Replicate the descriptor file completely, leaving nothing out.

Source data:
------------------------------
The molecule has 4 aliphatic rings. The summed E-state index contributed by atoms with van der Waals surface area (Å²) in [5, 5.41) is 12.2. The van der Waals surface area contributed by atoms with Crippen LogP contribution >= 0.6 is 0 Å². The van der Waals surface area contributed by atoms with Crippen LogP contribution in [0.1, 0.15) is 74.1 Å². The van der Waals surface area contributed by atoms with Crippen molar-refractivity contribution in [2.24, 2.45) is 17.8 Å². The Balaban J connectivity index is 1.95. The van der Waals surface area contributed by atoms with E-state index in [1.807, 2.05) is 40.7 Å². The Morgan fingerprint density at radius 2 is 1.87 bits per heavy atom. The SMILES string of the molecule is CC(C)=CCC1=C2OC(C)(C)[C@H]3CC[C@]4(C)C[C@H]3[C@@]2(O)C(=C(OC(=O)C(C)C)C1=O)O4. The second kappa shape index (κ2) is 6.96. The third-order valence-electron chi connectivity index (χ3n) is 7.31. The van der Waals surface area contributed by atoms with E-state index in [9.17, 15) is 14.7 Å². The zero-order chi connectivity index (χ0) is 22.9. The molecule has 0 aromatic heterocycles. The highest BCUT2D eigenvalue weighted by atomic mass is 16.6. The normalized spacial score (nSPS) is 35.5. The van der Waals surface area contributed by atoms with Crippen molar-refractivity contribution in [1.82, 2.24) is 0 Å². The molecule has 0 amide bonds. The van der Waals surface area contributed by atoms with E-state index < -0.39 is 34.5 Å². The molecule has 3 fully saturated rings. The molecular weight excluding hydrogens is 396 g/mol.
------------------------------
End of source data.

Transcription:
The molecule has 4 aliphatic rings. The summed E-state index contributed by atoms with van der Waals surface area (Å²) in [5, 5.41) is 12.2. The van der Waals surface area contributed by atoms with Crippen LogP contribution >= 0.6 is 0 Å². The van der Waals surface area contributed by atoms with Crippen LogP contribution in [0.1, 0.15) is 74.1 Å². The van der Waals surface area contributed by atoms with Crippen molar-refractivity contribution in [2.24, 2.45) is 17.8 Å². The Balaban J connectivity index is 1.95. The van der Waals surface area contributed by atoms with E-state index in [1.807, 2.05) is 40.7 Å². The Morgan fingerprint density at radius 2 is 1.87 bits per heavy atom. The SMILES string of the molecule is CC(C)=CCC1=C2OC(C)(C)[C@H]3CC[C@]4(C)C[C@H]3[C@@]2(O)C(=C(OC(=O)C(C)C)C1=O)O4. The second kappa shape index (κ2) is 6.96. The third-order valence-electron chi connectivity index (χ3n) is 7.31. The van der Waals surface area contributed by atoms with E-state index in [9.17, 15) is 14.7 Å². The zero-order chi connectivity index (χ0) is 22.9. The molecule has 0 aromatic heterocycles. The highest BCUT2D eigenvalue weighted by atomic mass is 16.6. The normalized spacial score (nSPS) is 35.5. The van der Waals surface area contributed by atoms with Crippen molar-refractivity contribution in [1.82, 2.24) is 0 Å². The molecule has 0 amide bonds. The van der Waals surface area contributed by atoms with E-state index < -0.39 is 34.5 Å². The molecule has 3 fully saturated rings. The molecular weight excluding hydrogens is 396 g/mol.